The moringa tree is a fast-growing and drought resistant plant. Both its leaves and seeds can be used in a variety of ways, in particular as a food supplement, to treat contaminated water, or in cosmetic products. Moringa is rich in vitamins, magnesium, protein as well as other nutrients and is enjoying a steady growth in demand worldwide. This makes the plant suitable both as a source for ensuring food security and for generating an income.
The present project focuses on various different themes: In a first project component, around 3,500 vulnerable people are made aware of the numerous benefits of the moringa tree both for health and nutrition. Selected prisons, schools and health centres are encouraged to improve the quality of their food provision with moringa. Furthermore, public moringa information events in the same institutions serve to make a broader public aware of the advantages of the consumption and production of moringa.
Moreover, moringa trees are planted in the gardens of schools and health centres. These are used, on the one hand, for demonstration purposes regarding the cultivation and harvesting of the individual components, and on the other hand they supply the institutions concerned with moringa products, thus enabling them to provide a healthy diet. The gardens are managed by trained committees and clubs. In addition, large moringa plantations are created on the estates belonging to the prisons. This benefits the prison inmates. They can build up savings by working on the plantations, which will make their socio-economic reintegration easier after their stay in prison. In addition, they learn about setting up their own moringa business after their release.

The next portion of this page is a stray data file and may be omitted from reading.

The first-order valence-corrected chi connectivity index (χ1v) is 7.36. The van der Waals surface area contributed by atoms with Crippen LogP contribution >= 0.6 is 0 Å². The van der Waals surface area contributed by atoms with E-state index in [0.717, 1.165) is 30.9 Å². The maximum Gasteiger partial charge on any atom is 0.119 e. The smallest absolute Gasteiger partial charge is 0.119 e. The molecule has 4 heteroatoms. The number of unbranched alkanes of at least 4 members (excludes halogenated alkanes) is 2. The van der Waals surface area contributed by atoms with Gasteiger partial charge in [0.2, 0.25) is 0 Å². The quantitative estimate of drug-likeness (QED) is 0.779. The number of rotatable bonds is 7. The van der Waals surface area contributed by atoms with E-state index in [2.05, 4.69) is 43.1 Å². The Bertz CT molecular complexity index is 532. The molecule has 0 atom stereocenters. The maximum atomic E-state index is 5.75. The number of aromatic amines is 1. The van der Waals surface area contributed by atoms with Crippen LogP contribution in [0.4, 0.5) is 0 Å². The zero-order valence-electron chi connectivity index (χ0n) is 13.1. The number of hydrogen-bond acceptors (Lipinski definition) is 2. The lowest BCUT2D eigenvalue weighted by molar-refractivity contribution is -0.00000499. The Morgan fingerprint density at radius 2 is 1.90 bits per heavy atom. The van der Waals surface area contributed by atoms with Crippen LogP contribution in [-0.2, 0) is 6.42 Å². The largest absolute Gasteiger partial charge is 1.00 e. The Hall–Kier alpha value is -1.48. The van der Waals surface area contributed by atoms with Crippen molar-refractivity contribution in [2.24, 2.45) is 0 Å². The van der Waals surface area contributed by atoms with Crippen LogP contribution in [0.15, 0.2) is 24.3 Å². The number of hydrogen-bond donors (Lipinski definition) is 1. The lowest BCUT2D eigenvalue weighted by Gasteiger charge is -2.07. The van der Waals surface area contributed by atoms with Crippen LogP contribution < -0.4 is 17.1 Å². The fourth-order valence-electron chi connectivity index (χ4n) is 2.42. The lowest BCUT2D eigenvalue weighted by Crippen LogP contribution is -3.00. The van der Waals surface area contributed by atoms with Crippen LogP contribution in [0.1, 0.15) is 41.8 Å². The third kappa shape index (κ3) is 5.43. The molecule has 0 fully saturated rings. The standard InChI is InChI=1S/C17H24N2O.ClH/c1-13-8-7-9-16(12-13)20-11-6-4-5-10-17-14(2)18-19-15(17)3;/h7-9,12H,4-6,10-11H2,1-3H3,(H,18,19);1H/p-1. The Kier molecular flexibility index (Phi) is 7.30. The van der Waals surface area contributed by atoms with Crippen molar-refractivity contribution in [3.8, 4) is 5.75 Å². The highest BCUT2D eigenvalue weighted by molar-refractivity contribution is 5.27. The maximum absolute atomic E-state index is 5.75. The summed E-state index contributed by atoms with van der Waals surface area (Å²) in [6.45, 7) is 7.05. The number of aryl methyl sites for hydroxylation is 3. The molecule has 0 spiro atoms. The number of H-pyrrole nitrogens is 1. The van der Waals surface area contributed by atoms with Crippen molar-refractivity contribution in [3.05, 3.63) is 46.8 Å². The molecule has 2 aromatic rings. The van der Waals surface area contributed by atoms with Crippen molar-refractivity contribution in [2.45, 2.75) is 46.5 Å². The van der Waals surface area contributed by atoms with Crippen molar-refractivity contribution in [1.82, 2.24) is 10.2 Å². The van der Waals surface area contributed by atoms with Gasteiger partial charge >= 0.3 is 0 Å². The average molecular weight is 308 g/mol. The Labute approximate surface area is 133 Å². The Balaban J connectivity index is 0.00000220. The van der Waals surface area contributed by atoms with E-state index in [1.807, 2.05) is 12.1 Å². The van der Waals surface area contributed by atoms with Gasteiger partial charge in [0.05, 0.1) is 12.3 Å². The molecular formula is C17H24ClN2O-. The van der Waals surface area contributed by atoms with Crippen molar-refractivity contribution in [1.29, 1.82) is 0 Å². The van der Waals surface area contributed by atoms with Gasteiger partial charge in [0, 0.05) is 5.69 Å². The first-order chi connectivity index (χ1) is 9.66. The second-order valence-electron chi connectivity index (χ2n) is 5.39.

In order to complete the value chain, Caritas Switzerland, working with its partners in Gulu and Soroti, constructs premises for the manufacture of moringa products and equips each of them with an oil press, pulverisation machines and other technical aids. In Gulu, a drying chamber will also be built. Processing the moringa components in these production facilities creates jobs and thus additional income-generating opportunities for the local population, while at the same time the profits from the product sales flow back into the project.
Caritas Switzerland’s partner organisations train committee members and prison staff as trainers. These trained committee members and prison employees then conduct training sessions for those interested, which aim to give them the basic skills to set up their own moringa business. The training sessions deal with all important aspects, from sowing via cultivation to processing, packaging, storage and marketing of the moringa products. The training is closely monitored by the partner organisations’ experts.
An added benefit is that the project strengthens the structures of the local partner organisations. They learn about implementing quality control of the moringa products and complying with important hygiene standards and international certification, and conduct market analyses. In addition, their expertise regarding the establishment of a social enterprise is strengthened, their knowledge about moringa cultivation broadened, and their organisational structure is improved.